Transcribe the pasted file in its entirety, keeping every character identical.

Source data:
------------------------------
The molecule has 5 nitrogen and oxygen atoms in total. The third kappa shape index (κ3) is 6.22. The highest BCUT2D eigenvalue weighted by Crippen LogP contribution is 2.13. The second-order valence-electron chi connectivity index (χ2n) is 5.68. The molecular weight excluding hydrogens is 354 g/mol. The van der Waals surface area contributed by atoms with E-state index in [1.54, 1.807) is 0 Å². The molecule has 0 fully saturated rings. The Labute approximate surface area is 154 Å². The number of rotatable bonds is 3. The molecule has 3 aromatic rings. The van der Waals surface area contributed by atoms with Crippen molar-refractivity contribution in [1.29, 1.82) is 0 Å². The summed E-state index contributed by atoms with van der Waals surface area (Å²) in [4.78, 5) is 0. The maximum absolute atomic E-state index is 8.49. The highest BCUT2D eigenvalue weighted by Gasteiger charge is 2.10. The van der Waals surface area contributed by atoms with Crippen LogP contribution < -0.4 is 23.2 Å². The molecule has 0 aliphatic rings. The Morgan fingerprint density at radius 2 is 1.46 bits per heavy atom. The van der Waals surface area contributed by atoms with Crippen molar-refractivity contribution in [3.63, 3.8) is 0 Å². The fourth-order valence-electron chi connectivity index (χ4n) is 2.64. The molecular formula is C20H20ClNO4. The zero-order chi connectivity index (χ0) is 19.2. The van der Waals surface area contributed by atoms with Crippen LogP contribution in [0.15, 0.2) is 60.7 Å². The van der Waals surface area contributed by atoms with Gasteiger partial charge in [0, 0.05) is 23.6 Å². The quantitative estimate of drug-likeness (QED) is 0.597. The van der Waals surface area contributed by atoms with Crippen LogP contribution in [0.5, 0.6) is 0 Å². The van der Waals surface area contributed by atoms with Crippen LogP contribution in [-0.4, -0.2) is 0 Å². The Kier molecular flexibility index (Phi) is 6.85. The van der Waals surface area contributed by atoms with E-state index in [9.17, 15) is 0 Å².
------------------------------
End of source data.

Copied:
The molecule has 5 nitrogen and oxygen atoms in total. The third kappa shape index (κ3) is 6.22. The highest BCUT2D eigenvalue weighted by Crippen LogP contribution is 2.13. The second-order valence-electron chi connectivity index (χ2n) is 5.68. The molecular weight excluding hydrogens is 354 g/mol. The van der Waals surface area contributed by atoms with E-state index in [1.54, 1.807) is 0 Å². The molecule has 0 fully saturated rings. The Labute approximate surface area is 154 Å². The number of rotatable bonds is 3. The molecule has 3 aromatic rings. The van der Waals surface area contributed by atoms with Crippen molar-refractivity contribution in [1.29, 1.82) is 0 Å². The summed E-state index contributed by atoms with van der Waals surface area (Å²) in [4.78, 5) is 0. The maximum absolute atomic E-state index is 8.49. The highest BCUT2D eigenvalue weighted by Gasteiger charge is 2.10. The van der Waals surface area contributed by atoms with Crippen LogP contribution < -0.4 is 23.2 Å². The molecule has 0 aliphatic rings. The Morgan fingerprint density at radius 2 is 1.46 bits per heavy atom. The van der Waals surface area contributed by atoms with Crippen molar-refractivity contribution in [3.63, 3.8) is 0 Å². The fourth-order valence-electron chi connectivity index (χ4n) is 2.64. The molecular formula is C20H20ClNO4. The zero-order chi connectivity index (χ0) is 19.2. The van der Waals surface area contributed by atoms with Crippen LogP contribution in [0.15, 0.2) is 60.7 Å². The van der Waals surface area contributed by atoms with Gasteiger partial charge in [0, 0.05) is 23.6 Å². The quantitative estimate of drug-likeness (QED) is 0.597. The van der Waals surface area contributed by atoms with Crippen LogP contribution in [0.5, 0.6) is 0 Å². The van der Waals surface area contributed by atoms with Crippen LogP contribution in [-0.4, -0.2) is 0 Å². The Kier molecular flexibility index (Phi) is 6.85. The van der Waals surface area contributed by atoms with E-state index in [9.17, 15) is 0 Å².